I am Human-Centred Computing scholar within C3RI, investigating situated interaction with digital technologies, collaborative and cooperative computing, participation in design, mobility and nomadicity. I have done extensive work internationally in the fields of Human-Computer Interaction (HCI), Computer-Supported Cooperative Work (CSCW) and cultural heritage technologies. My work is at the intersection of computing, social science and design. I apply qualitative methodologies from design and social science for understanding domains for technology use, guiding and facilitating the design process and conducting evaluation in-situ.
I am researching the design of technologies to support human interaction within the physical space and the use that people make of them, based on an understanding of the relationship between individuals and groups, activities and their locales.
I have studied a variety of domains for technology design and use including museums and other heritage sites, urban environments, transitional spaces such as airports, and nomadic work.
My current research is exploring participatory processes for involving cultural heritage professionals in the design of interactive tangible installations; strategies and requirements for the technological support of dialogues around heritage; and the complexities of human practices when dealing with the blurring boundaries between work and non-work, particularly when utilising collaborative technologies.
Prior to joining CCRI/C3RI, I have worked as lecturer in Interaction Design at the University of Limerick (Ireland), visiting professor at the University of Rome Tor Vergata, and research assistant at the University of Siena (Italy).
I have led and participated in many national and international research projects and I have authored over 80 peer-reviewed publications.
I have reviewed for many conference and journals, and for research funding agencies in five countries.
I am an experienced supervisor and examiner of postgraduate research internationally, and have been an invited speaker in Ireland, Sweden, France, Norway, Denmark, UK, USA, Cyprus, Mexico and Italy.
I serve as Associate Editor and Book Review Editor for the CSCW Journal (Springer) and other service roles include general chair, ECSCW 2017; papers co-chair for ACM CSCW 2015; scientific co-chair COOP 2014; Associate Chair for ACM CHI 2013-2016.
I hold a PhD in Computer Science from the University of Limerick and a Laurea in Communication Sciences (summa cum laude), from the University of Siena, specialising in Human-Machine Interaction.
Human-Computer Interaction; Collaborative Computing; Participatory Design; Cultural Heritage Technologies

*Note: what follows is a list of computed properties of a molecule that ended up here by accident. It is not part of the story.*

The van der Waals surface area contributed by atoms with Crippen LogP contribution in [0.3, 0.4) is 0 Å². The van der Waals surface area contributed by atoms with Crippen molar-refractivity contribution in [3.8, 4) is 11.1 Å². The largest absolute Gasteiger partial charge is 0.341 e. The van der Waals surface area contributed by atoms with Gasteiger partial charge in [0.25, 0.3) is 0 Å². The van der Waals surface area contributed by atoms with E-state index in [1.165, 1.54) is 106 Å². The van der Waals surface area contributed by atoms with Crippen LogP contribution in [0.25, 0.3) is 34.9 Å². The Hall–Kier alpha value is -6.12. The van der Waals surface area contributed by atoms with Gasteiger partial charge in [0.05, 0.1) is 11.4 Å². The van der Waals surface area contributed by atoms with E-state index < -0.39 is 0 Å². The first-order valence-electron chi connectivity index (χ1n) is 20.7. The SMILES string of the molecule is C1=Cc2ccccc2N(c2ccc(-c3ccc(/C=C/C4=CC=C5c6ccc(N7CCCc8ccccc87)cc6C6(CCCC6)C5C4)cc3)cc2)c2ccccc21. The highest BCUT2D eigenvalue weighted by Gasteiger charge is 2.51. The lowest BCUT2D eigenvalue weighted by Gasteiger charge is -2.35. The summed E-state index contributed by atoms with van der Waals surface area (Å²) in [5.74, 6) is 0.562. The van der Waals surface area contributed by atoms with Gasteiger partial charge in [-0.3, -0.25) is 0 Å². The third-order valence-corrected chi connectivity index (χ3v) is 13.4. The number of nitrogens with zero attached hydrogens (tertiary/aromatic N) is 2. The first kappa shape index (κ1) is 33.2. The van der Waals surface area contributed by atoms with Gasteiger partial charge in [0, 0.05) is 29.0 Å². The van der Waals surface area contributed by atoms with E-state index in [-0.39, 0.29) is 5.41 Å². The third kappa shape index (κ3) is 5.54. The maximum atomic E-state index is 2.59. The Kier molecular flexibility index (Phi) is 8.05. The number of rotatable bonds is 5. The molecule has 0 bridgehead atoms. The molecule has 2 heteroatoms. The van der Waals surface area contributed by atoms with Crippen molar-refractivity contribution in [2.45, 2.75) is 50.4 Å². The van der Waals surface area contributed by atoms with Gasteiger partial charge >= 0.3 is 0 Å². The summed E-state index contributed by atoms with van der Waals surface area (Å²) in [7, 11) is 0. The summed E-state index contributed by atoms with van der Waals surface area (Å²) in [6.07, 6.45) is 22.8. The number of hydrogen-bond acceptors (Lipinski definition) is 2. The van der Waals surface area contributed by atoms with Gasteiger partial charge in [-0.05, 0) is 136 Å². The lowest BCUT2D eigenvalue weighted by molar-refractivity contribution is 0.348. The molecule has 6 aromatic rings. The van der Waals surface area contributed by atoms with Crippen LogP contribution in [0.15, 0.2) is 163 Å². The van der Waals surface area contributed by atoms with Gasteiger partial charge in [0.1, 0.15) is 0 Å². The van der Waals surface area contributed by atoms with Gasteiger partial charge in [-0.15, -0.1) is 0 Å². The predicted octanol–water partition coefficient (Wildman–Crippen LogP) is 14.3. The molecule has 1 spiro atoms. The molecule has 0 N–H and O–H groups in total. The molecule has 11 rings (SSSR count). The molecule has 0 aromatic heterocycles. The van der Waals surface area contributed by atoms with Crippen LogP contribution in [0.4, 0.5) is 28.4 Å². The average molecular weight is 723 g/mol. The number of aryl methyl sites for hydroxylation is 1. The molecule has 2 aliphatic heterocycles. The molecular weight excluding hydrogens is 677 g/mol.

Science, Technology and Arts
- Communication and Computing Research Centre
- Cultural Communication and Computing Research Institute
Associate Editor and Book Review Editor, The CSCW Journal (Springer)
External Examiner, University of Winchester
As Director of Studies
'Digital intangible cultural heritage commodities' and their use in heritage organisations to draw in audiences and to find ways of engaging audiences with heritage, to enable a deeper connection with local or international heritage'
'Saudi Women Online Practices'
As Second Supervisor
'The model as imaginative apparatus; re-imagining place'
As External Supervisor
'Supporting DIY approaches for cultural heritage professionals through digital technology'
- 'Designing for an Open Museum', University of Art and Design, Helsinki (Finland) December 2009
- 'Designing for Public Interaction: Extending, Applying and Reflecting on the Principles of "Assembly"', University of Limerick, August 2011
- 'Designers as Curators, Users as Designers: A Reflective Study of Hacking to Extend Interaction Design Practice', University of Limerick, August 2012
- 'Technologically-Mediated Nomadicity in Academic Settings: Understanding Tm-N as a Dynamic and Emergent Process', University of Limerick, August 2013
Communication researcher Luigina Ciolfi is interested in how interacting with technologies shapes people’s lives. She also studies how communities use technology to interact and work together. She has conducted research into interactive exhibitions, how work changes through mobile and social media, and online interaction between fans of the fictional world created by Harry Potter author J K Rowling. Luigina is now working on a project to help museums engage with communities online and offline.